STEAM Community Studio
“It's the action, not the fruit of the action, that's important. You have to do the right thing. It may not be in your power, may not be in your time, that there'll be any fruit. But that doesn't mean you stop doing the right thing. You may never know what results come from your action. But if you do nothing, there will be no result.”
― Mahatma Gandhi
The STEAM Centre welcomes further submissions and academic partnering applications.
STEAM Education Centre and Antler River elementary school from the Chippewa of the Thames First Nation have joined forces to inspire digital literacy among elementary communities through the newly created iSTEAM program. Thanks to generous donations from Canadian Internet Registration Authority (CIRA) and the Ontario Trillium Foundation the multi-week year long program has the Centre provide weekly sessions where the students get to build on S.T.E.A.M. (Science, Technology, Engineering, Art design ,Math) based skills and combine its relevance with indigenous storytelling and teachings and curriculum ties.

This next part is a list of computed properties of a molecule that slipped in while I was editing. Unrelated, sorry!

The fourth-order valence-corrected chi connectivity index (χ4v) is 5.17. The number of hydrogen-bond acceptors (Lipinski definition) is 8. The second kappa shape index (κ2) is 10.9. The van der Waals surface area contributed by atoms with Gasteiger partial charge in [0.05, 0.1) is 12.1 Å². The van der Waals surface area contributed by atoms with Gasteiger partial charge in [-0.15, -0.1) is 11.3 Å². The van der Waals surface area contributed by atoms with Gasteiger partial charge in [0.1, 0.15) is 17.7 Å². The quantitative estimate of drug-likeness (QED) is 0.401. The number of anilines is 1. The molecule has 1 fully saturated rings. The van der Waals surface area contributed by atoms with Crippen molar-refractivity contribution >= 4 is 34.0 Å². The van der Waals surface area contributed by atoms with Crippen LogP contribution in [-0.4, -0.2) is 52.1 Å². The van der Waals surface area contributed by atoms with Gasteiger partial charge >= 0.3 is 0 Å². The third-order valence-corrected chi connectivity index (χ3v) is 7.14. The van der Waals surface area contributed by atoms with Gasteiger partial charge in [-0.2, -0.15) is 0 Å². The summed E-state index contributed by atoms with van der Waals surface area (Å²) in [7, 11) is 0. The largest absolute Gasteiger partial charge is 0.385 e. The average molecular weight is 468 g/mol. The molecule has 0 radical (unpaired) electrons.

In the first session students were taught about the concept of the how and the why of the sky and that hidden in plain sight is all the wonder of the world. The idea of exploring that we are in this amazing, invisible fluid all day that sustains us and we ignore it but it is what we breathe and what allows all flying things to have a chance to fly, float and soar in this graceful interaction with gravity and energy. The first challenge when discussing flight dynamics was to create an object out of paper that would stay afloat in a built air tube. This could be a paper airplane modified in various ways or a helicopter using a pattern provided to the students. They could also test to see how throwing the paper flight objects by hand would vary in glide time and distance so that they can alter their design as needed.
The overarching theme of the how and why of the sky was further set to engage the students through the celebration of the Chippewa of the Thames First Nation's story of the Thunderbird. The students were also provided with bird flyer kits that were designed at the STEAM Centre on Corel Draw software and moi3D. After repeated flight tests of the various designs these bird flyer kits were then laser cut out of foam core and added metal washers to aid in the balancing. Students were encouraged to assemble and use art design to make their bird unique .Many took them home to complete and reported working on the designs with their family members. "The school partnership with STEAM is "bringing families together. Empowering students and engaging adults." -Jeff Clark, Antler River Elementary School teacher